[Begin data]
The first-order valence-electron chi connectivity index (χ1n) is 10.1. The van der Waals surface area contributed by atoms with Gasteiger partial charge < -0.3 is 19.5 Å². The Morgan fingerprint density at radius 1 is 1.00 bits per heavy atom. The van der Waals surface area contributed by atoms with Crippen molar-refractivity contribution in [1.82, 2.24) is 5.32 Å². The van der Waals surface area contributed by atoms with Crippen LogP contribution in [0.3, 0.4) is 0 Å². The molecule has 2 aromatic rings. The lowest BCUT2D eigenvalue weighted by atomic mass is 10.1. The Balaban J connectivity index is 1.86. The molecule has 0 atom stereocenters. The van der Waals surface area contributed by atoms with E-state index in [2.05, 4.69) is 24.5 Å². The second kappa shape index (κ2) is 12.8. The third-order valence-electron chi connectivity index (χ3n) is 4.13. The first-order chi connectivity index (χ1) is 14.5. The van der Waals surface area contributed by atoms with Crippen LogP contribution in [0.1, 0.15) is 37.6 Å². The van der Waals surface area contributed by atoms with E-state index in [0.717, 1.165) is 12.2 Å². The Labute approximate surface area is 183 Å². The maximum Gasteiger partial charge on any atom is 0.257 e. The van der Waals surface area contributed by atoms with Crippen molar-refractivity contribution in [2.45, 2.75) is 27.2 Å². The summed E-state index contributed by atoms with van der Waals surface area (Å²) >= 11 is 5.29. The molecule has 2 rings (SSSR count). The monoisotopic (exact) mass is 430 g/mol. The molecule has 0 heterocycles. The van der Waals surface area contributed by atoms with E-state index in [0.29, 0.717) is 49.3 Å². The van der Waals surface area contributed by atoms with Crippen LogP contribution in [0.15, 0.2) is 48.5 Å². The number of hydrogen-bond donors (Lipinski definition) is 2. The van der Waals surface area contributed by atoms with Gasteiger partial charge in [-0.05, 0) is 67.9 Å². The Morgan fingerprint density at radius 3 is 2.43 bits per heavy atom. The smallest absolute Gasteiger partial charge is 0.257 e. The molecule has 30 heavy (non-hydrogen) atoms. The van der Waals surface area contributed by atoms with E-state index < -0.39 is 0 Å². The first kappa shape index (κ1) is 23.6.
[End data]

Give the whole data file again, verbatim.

The first-order valence-electron chi connectivity index (χ1n) is 10.1. The van der Waals surface area contributed by atoms with Gasteiger partial charge < -0.3 is 19.5 Å². The Morgan fingerprint density at radius 1 is 1.00 bits per heavy atom. The van der Waals surface area contributed by atoms with Crippen molar-refractivity contribution in [1.82, 2.24) is 5.32 Å². The van der Waals surface area contributed by atoms with Crippen LogP contribution in [0.3, 0.4) is 0 Å². The molecule has 2 aromatic rings. The lowest BCUT2D eigenvalue weighted by atomic mass is 10.1. The Balaban J connectivity index is 1.86. The molecule has 0 atom stereocenters. The van der Waals surface area contributed by atoms with E-state index in [2.05, 4.69) is 24.5 Å². The second kappa shape index (κ2) is 12.8. The third-order valence-electron chi connectivity index (χ3n) is 4.13. The first-order chi connectivity index (χ1) is 14.5. The van der Waals surface area contributed by atoms with Crippen LogP contribution in [0.1, 0.15) is 37.6 Å². The van der Waals surface area contributed by atoms with E-state index in [0.717, 1.165) is 12.2 Å². The Labute approximate surface area is 183 Å². The maximum Gasteiger partial charge on any atom is 0.257 e. The van der Waals surface area contributed by atoms with Crippen molar-refractivity contribution in [2.45, 2.75) is 27.2 Å². The summed E-state index contributed by atoms with van der Waals surface area (Å²) >= 11 is 5.29. The molecule has 2 rings (SSSR count). The monoisotopic (exact) mass is 430 g/mol. The molecule has 0 heterocycles. The van der Waals surface area contributed by atoms with E-state index in [0.29, 0.717) is 49.3 Å². The van der Waals surface area contributed by atoms with Crippen LogP contribution in [0.15, 0.2) is 48.5 Å². The number of hydrogen-bond donors (Lipinski definition) is 2. The van der Waals surface area contributed by atoms with Gasteiger partial charge in [-0.05, 0) is 67.9 Å². The Morgan fingerprint density at radius 3 is 2.43 bits per heavy atom. The smallest absolute Gasteiger partial charge is 0.257 e. The molecule has 30 heavy (non-hydrogen) atoms. The van der Waals surface area contributed by atoms with E-state index < -0.39 is 0 Å². The first kappa shape index (κ1) is 23.6.